Signs of the times: Preservationists aim to relight Sonoma County with neon
Back in the mid-20th century, neon signs were on the skids.
Public tastes had turned against the ubiquitous glowing letters and cocktail glasses that beckoned people to dime stores, diners, laundromats and lounges in virtually every town in America, from tiny burgs to big cities. Neon, associated in the public’s mind with Vegas gambling and prostitution, became a tarnished symbol of the worst of modern life.
Even as early as 1946, in the Christmas classic, “It’s a Wonderful Life,” George Bailey finds himself thrust into the future “Pottersville,” a hellscape of neon signs signifying moral decay.
But local landmark preservationists and enthusiasts who appreciate both the cultural history inherent in neon signs and the artistry that went into their creation are sending out an SOS to spare the few neon signs that are left.
“Sadly, the number of neon signs existing within Petaluma and Sonoma County in general have diminished dramatically over the years, making those that remain even more worthy of preservation,” said Katherine Rinehart, a professional historian based in Petaluma who has long been interested in historic buildings. A sign, she added, is an important architectural element too often overlooked.
Fortunately, she said, that wasn’t the case with Garth Bixler, a Petaluma property owner who recently sank $30,000 into restoring an old neon sign that had perched on the side of his building at 10 Western Ave. since 1947.
The business it advertised, Linch Jewelry, was gone. But that didn’t matter to Bixler. He believed the sign was an essential part of the character of the 1910 brick commercial building designed by renowned early 20th century Petaluma architect Brainerd Jones.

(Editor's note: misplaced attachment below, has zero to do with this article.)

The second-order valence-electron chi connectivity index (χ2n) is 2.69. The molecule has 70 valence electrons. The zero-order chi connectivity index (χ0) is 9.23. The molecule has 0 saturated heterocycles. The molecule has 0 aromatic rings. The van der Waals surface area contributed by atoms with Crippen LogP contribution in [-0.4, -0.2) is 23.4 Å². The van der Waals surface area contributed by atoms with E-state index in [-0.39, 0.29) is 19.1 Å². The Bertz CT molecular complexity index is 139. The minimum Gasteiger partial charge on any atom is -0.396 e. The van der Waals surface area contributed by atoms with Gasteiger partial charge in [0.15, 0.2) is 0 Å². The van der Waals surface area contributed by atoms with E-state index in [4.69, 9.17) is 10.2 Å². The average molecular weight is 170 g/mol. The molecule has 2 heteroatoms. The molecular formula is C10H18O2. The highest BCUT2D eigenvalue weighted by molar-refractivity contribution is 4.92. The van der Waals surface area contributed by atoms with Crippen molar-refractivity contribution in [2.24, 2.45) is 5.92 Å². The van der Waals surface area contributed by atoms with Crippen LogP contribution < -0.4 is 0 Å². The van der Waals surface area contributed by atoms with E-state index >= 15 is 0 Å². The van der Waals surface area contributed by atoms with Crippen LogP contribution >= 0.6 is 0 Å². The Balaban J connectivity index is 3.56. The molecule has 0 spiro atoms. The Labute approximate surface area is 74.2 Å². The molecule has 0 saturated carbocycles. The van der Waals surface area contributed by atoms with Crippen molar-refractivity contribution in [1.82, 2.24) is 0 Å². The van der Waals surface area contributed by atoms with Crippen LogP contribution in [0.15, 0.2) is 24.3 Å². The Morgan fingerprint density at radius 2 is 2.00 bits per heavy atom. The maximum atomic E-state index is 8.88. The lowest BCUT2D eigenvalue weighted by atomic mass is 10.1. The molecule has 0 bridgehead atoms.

Bixler restored the building 20 years ago. But the faded old sign hanging over the structure had taken a beating.
Over the years, Bixler was able to call on Barber Sign Co. of Petaluma, which built the sign just after World War II, to make minor repairs. But about five years ago, as workers restored trim on the building, someone backed a cherrypicker truck into the sign.
“It was repaired, but it just didn’t last,” Bixler recalled. “It must have joggled the metal case, and it broke some of the neon glass tubing.”
By that time, Barber Sign Co. had been sold after 80 years in business. So Bixler went searching for a company with expertise in restoring old neon signs using the original technology of glass tubing and gas.
He turned to Oakland’s Arrow Sign Co., which opened in 1952 as the Arrow Neon Sign Co. and specialized in theater lighting. Ever since florescent lights and then LED lights behind sheet plastic came into vogue in the 1960s and 1970s, neon sign-making has been a diminishing art. But some, like Arrow, continue to carry a torch for neon.
“It’s not good for everything. It’s not as durable. It needs more service,” Arrow president Charlie Stroud said. “But it’s just a beautiful method of illumination you can’t accomplish any other way.”
Warren Barber built the Linch Jewelry sign in Petaluma around 1947, the same year he graduated from the Acme Neon Institute in Chicago. It likely was one of his first, if not very first, significant neon signs, said his son Paul, who served in the family business for more than 40 years before selling Barber Sign Co. in 2015.
Like many veterans returning from the war, Warren Barber took advantage of the GI Bill to learn a trade. His older brother Lewis, who started the company in 1935, likely designed the Linch Jewelry sign and Warren constructed it.
Paul Barber knew the sign well, having repaired it many times. Now a collector of old neon, he is in the process of making two one-third-scale models of the Linch sign, one for himself and one for his buddy.
“I’m going to install it on a pole in the middle of the backyard,” he said.
Neon is not something any sign maker can do. It takes special training to learn to bend glass tubes into letters or shapes and then illuminate them with inert gas.
When an electric current hits the electrodes in the tubes, electrons flow through the gas, making its atoms glow. The type of gas in the tubes determines the color of the light. In the 1930s, phosphorescent coatings and colored tubing introduced a rainbow of additional neon colors.
In the 1890s, inventor Nikola Tesla developed the first wireless luminous tubing, which he dubbed “as lovely a phenomenon as can greet our eyes.” Tesla wasn’t successful in commercially marketing the marvel. But others continued to experiment, said Dydia DeLyser, a cultural-historical geographer at Cal State Fullerton who specializes in neon signs.
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